On Fri, Jan 29, 2016 at 8:00 PM, Serhiy Storchaka email@example.com wrote:
On 29.01.16 19:11, Ezio Melotti wrote:
Python offers two kinds of deprecation warnings:
PendingDeprecationWarning\ s were silenced by default. Starting from Python 2.7,
DeprecationWarning\ s are also silenced by default [#]_ [#]_.
Since this distinction is no longer true:
PendingDeprecationWarningshould not be used
DeprecationWarningwill be used for all deprecations
PendingDeprecationWarningwon't be removed, and 3rd-party projects are allowed to use it as they see fit.
What about adding deprecations in bugfix releases? If current behavior is obviously incorrect and should be fixed in development branch, but this can break existing code that implicitly depends on current behavior. Can we add documentation-only warnings or use PendingDeprecationWarning if possible?
Usually deprecations are added in minor releases -- I don't know if we added DeprecationWarnings in bugfix releases before. Adding documentation-only warnings in previous releases shouldn't be a problem. We already did this in the 2.7 docs for APIs that have been deprecated/renamed/removed in 3.x. If for example we deprecate something in 3.6, I see no harm in adding a doc warning to the 2.7/3.5 docs stating that the feature is deprecated starting from 3.6 and removed in 3.8. I don't think we need to add DWs/PWDs though.
These are the steps required to deprecate and remove an API:
propose to deprecate an API on a tracker issue or on python-dev and decide in which version it will be removed.
attach to the issue a patch to deprecate the API that:
- adds a
DeprecationWarningto the code
Some deprecation can be documentation-only.
Do you have examples where this has been done? I don't see the point of telling doc readers that a feature is deprecated but keeping the same information hidden to developers. If the actual warnings cause some issue, then the issue should be addresses (the issue of being noisy has already been addressed by silencing them by default), but having doc-only deprecation warnings seems inconsistent and potentially confusing.
May be worth to mention also
FutureWarning. AFAIK it is used if the method will not be removed in future, but it's behavior will be changed in incompatible way.
Good point. I'll investigate a bit and add it.
- adds the deprecation to the documentation
Needed explicit link to the "Documenting the deprecations" section.
- adds a test to verify that the warning is raised
- possibly updates code/examples that uses the deprecated API
after review, apply the patch to the current in-development branch and close the issue.
attach to a separate issue a patch to remove the API that:
- removes the API and the warning
- removes the tests for the API and for the deprecation
- removes the API documentation
once the designated branch is available, apply the patch and close the issue.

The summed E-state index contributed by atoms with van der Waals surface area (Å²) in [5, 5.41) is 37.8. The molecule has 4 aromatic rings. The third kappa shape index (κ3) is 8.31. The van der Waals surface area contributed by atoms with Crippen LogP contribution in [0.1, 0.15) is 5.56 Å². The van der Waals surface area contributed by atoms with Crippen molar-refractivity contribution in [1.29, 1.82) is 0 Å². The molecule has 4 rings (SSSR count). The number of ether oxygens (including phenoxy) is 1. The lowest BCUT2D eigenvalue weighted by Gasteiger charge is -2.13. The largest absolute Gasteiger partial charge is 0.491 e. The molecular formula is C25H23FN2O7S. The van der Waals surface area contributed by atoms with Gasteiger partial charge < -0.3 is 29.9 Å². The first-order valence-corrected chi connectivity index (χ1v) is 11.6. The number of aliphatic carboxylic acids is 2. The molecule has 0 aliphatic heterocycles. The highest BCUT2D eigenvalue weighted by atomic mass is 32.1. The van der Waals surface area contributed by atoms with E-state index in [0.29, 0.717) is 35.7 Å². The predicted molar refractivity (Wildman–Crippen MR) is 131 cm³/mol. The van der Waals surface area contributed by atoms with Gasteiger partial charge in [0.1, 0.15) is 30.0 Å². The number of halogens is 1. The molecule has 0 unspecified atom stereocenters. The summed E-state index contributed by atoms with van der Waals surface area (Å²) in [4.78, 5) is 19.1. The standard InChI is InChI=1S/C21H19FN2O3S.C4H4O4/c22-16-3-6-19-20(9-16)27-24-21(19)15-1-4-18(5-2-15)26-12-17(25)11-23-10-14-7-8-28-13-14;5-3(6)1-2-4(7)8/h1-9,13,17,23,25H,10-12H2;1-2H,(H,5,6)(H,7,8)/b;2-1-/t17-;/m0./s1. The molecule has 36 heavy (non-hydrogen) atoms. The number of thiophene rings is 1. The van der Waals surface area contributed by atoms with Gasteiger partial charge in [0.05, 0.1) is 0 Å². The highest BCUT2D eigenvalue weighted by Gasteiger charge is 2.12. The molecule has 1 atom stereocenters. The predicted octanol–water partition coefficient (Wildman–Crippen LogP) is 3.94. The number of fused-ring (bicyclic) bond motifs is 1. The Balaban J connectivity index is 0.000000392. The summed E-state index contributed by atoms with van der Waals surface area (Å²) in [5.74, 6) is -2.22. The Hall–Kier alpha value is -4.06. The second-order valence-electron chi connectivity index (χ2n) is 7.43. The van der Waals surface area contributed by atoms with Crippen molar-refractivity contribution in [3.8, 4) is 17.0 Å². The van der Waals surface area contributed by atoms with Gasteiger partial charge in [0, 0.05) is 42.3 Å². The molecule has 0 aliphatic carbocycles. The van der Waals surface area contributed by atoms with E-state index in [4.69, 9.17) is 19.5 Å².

There is a special case for pickling. Existing pickle data created in old Python releases can contain references to deprecated classes or factory functions. Either we should keep old names (even non-public) as aliases to new names or add new mapping for 3 to 3 translation in _compat_pickle.py or new module.
If I understand correctly, this only affects pickleable APIs that have been moved/renamed. You could argue that if we are willing to break code that uses the old names, then we could do the same to old pickles. Keeping the names around will allow both code and pickles to keep working and we will effectively have an indefinite deprecation without removal. If it can be done in a _compat_pickle.py it might be ok.
This is also another issue that I forgot to mention -- I would like to always set a version where the API will be removed, but sometimes this might mean Python 4. (FTR the reason is not to "clean up" the language ASAP, but to provide a clear timeline for both the API users and the core-devs. This is also based on the assumption that no deprecated code will stay around forever; even if it's not remove in the immediate future, at some point it will.)
Do you think it's fine using Python 4, or is it better to have indefinite (for some value of indefinite) deprecations? (Do we also expect to have 3.10, 3.11, etc. after 3.9, or will we just move to 4.0 even though we might not have major incompatible changes?)
Regardless of the decision, I want the documentation to actually match the code, so as long as the code is there and it is deprecated, the doc should say that it is there and it is deprecated. If the API is deprecated indefinitely, the docs should say so (and possibly say why too).
Documenting the deprecations
- All deprecations should be documented in the docs, using the
deprecatedand when use
If we agree to always specify when the API will be removed, then we won't need to use "deprecated" anymore. If we want to keep using indefinite deprecations we will use it for them.
This should be specified in the PEP once we reach a consensus.
Best Regards, Ezio Melotti